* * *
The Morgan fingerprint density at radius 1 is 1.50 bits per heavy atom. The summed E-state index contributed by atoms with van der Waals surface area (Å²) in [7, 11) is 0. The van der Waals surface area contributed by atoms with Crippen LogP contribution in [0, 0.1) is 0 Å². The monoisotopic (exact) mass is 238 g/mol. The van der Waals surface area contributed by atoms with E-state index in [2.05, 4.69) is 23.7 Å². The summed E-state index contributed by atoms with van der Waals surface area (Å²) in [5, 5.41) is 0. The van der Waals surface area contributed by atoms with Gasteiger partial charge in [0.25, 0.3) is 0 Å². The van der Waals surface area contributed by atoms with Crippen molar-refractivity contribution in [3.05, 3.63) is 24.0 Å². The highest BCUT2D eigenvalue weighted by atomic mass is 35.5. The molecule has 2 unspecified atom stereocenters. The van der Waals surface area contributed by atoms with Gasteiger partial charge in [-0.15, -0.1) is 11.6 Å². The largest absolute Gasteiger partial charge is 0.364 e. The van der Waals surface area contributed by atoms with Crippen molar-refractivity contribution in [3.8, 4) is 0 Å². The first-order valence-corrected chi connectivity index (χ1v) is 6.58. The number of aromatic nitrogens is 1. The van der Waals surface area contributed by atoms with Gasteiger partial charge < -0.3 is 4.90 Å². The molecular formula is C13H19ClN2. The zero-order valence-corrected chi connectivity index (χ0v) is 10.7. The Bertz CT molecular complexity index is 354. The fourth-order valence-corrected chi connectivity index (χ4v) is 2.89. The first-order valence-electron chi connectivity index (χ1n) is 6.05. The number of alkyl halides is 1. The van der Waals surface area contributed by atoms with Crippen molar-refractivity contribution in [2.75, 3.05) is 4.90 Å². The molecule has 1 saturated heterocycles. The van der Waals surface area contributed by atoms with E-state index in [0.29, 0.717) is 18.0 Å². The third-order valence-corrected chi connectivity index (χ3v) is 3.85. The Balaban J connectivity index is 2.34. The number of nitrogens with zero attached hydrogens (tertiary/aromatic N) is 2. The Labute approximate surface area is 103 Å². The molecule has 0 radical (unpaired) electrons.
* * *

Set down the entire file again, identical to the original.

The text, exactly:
The Morgan fingerprint density at radius 1 is 1.50 bits per heavy atom. The summed E-state index contributed by atoms with van der Waals surface area (Å²) in [7, 11) is 0. The van der Waals surface area contributed by atoms with Crippen LogP contribution in [0, 0.1) is 0 Å². The monoisotopic (exact) mass is 238 g/mol. The van der Waals surface area contributed by atoms with E-state index in [2.05, 4.69) is 23.7 Å². The summed E-state index contributed by atoms with van der Waals surface area (Å²) in [5, 5.41) is 0. The van der Waals surface area contributed by atoms with Gasteiger partial charge in [0.25, 0.3) is 0 Å². The van der Waals surface area contributed by atoms with Crippen molar-refractivity contribution in [3.05, 3.63) is 24.0 Å². The highest BCUT2D eigenvalue weighted by atomic mass is 35.5. The molecule has 2 unspecified atom stereocenters. The van der Waals surface area contributed by atoms with Gasteiger partial charge in [-0.15, -0.1) is 11.6 Å². The largest absolute Gasteiger partial charge is 0.364 e. The van der Waals surface area contributed by atoms with Crippen molar-refractivity contribution in [3.8, 4) is 0 Å². The first-order valence-corrected chi connectivity index (χ1v) is 6.58. The number of aromatic nitrogens is 1. The van der Waals surface area contributed by atoms with Gasteiger partial charge < -0.3 is 4.90 Å². The molecular formula is C13H19ClN2. The zero-order valence-corrected chi connectivity index (χ0v) is 10.7. The Bertz CT molecular complexity index is 354. The fourth-order valence-corrected chi connectivity index (χ4v) is 2.89. The first-order valence-electron chi connectivity index (χ1n) is 6.05. The number of alkyl halides is 1. The van der Waals surface area contributed by atoms with Crippen molar-refractivity contribution in [2.75, 3.05) is 4.90 Å². The molecule has 1 saturated heterocycles. The van der Waals surface area contributed by atoms with E-state index in [0.29, 0.717) is 18.0 Å². The third-order valence-corrected chi connectivity index (χ3v) is 3.85. The Balaban J connectivity index is 2.34. The number of nitrogens with zero attached hydrogens (tertiary/aromatic N) is 2. The Labute approximate surface area is 103 Å². The molecule has 0 radical (unpaired) electrons.